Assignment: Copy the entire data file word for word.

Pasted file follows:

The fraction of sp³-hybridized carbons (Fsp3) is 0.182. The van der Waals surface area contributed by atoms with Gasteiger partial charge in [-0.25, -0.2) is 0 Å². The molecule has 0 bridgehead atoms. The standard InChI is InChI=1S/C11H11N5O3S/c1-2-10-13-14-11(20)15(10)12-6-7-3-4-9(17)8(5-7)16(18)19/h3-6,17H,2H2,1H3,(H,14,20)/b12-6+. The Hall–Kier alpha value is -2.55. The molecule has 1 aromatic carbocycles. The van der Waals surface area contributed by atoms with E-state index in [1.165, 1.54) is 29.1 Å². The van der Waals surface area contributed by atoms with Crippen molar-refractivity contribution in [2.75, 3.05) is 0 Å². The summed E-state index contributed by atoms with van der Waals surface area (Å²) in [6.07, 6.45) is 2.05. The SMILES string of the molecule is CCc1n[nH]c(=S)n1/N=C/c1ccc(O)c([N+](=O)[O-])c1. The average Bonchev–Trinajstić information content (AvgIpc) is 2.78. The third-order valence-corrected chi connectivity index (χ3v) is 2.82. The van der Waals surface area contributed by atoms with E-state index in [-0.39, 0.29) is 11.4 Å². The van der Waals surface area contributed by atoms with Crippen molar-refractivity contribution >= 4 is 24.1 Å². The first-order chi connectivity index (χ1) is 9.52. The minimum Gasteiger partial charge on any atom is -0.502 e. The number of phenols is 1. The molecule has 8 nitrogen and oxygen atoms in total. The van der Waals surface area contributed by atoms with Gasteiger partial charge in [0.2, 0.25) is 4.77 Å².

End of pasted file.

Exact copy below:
The fraction of sp³-hybridized carbons (Fsp3) is 0.182. The van der Waals surface area contributed by atoms with Gasteiger partial charge in [-0.25, -0.2) is 0 Å². The molecule has 0 bridgehead atoms. The standard InChI is InChI=1S/C11H11N5O3S/c1-2-10-13-14-11(20)15(10)12-6-7-3-4-9(17)8(5-7)16(18)19/h3-6,17H,2H2,1H3,(H,14,20)/b12-6+. The Hall–Kier alpha value is -2.55. The molecule has 1 aromatic carbocycles. The van der Waals surface area contributed by atoms with E-state index in [1.165, 1.54) is 29.1 Å². The van der Waals surface area contributed by atoms with Crippen molar-refractivity contribution in [2.75, 3.05) is 0 Å². The summed E-state index contributed by atoms with van der Waals surface area (Å²) in [6.07, 6.45) is 2.05. The SMILES string of the molecule is CCc1n[nH]c(=S)n1/N=C/c1ccc(O)c([N+](=O)[O-])c1. The average Bonchev–Trinajstić information content (AvgIpc) is 2.78. The third-order valence-corrected chi connectivity index (χ3v) is 2.82. The van der Waals surface area contributed by atoms with E-state index in [-0.39, 0.29) is 11.4 Å². The van der Waals surface area contributed by atoms with Crippen molar-refractivity contribution >= 4 is 24.1 Å². The first-order chi connectivity index (χ1) is 9.52. The minimum Gasteiger partial charge on any atom is -0.502 e. The number of phenols is 1. The molecule has 8 nitrogen and oxygen atoms in total. The van der Waals surface area contributed by atoms with Gasteiger partial charge in [0.2, 0.25) is 4.77 Å².